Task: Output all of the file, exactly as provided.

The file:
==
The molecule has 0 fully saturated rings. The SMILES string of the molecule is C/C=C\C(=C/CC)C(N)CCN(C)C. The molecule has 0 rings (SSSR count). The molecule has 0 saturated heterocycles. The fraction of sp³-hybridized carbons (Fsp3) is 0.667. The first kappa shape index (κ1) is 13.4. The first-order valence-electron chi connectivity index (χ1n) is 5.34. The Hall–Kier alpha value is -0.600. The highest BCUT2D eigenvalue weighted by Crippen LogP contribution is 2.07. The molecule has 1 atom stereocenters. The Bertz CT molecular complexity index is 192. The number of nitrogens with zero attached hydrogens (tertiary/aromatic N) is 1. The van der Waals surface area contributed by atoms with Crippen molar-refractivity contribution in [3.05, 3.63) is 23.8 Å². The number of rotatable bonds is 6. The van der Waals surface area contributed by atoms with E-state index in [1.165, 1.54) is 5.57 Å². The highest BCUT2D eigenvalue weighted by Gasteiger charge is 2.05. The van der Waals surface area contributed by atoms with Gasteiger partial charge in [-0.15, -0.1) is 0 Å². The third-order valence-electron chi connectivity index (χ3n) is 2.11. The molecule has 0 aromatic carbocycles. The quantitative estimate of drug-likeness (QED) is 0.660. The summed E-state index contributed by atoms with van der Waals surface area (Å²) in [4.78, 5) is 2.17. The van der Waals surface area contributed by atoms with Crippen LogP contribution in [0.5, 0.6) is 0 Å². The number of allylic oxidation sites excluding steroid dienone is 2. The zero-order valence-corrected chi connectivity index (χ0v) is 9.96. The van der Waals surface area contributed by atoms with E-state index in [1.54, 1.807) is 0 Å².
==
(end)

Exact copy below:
The molecule has 0 fully saturated rings. The SMILES string of the molecule is C/C=C\C(=C/CC)C(N)CCN(C)C. The molecule has 0 rings (SSSR count). The molecule has 0 saturated heterocycles. The fraction of sp³-hybridized carbons (Fsp3) is 0.667. The first kappa shape index (κ1) is 13.4. The first-order valence-electron chi connectivity index (χ1n) is 5.34. The Hall–Kier alpha value is -0.600. The highest BCUT2D eigenvalue weighted by Crippen LogP contribution is 2.07. The molecule has 1 atom stereocenters. The Bertz CT molecular complexity index is 192. The number of nitrogens with zero attached hydrogens (tertiary/aromatic N) is 1. The van der Waals surface area contributed by atoms with Crippen molar-refractivity contribution in [3.05, 3.63) is 23.8 Å². The number of rotatable bonds is 6. The van der Waals surface area contributed by atoms with E-state index in [1.165, 1.54) is 5.57 Å². The highest BCUT2D eigenvalue weighted by Gasteiger charge is 2.05. The van der Waals surface area contributed by atoms with Gasteiger partial charge in [-0.15, -0.1) is 0 Å². The third-order valence-electron chi connectivity index (χ3n) is 2.11. The molecule has 0 aromatic carbocycles. The quantitative estimate of drug-likeness (QED) is 0.660. The summed E-state index contributed by atoms with van der Waals surface area (Å²) in [4.78, 5) is 2.17. The van der Waals surface area contributed by atoms with Crippen LogP contribution in [0.5, 0.6) is 0 Å². The number of allylic oxidation sites excluding steroid dienone is 2. The zero-order valence-corrected chi connectivity index (χ0v) is 9.96. The van der Waals surface area contributed by atoms with E-state index in [1.54, 1.807) is 0 Å².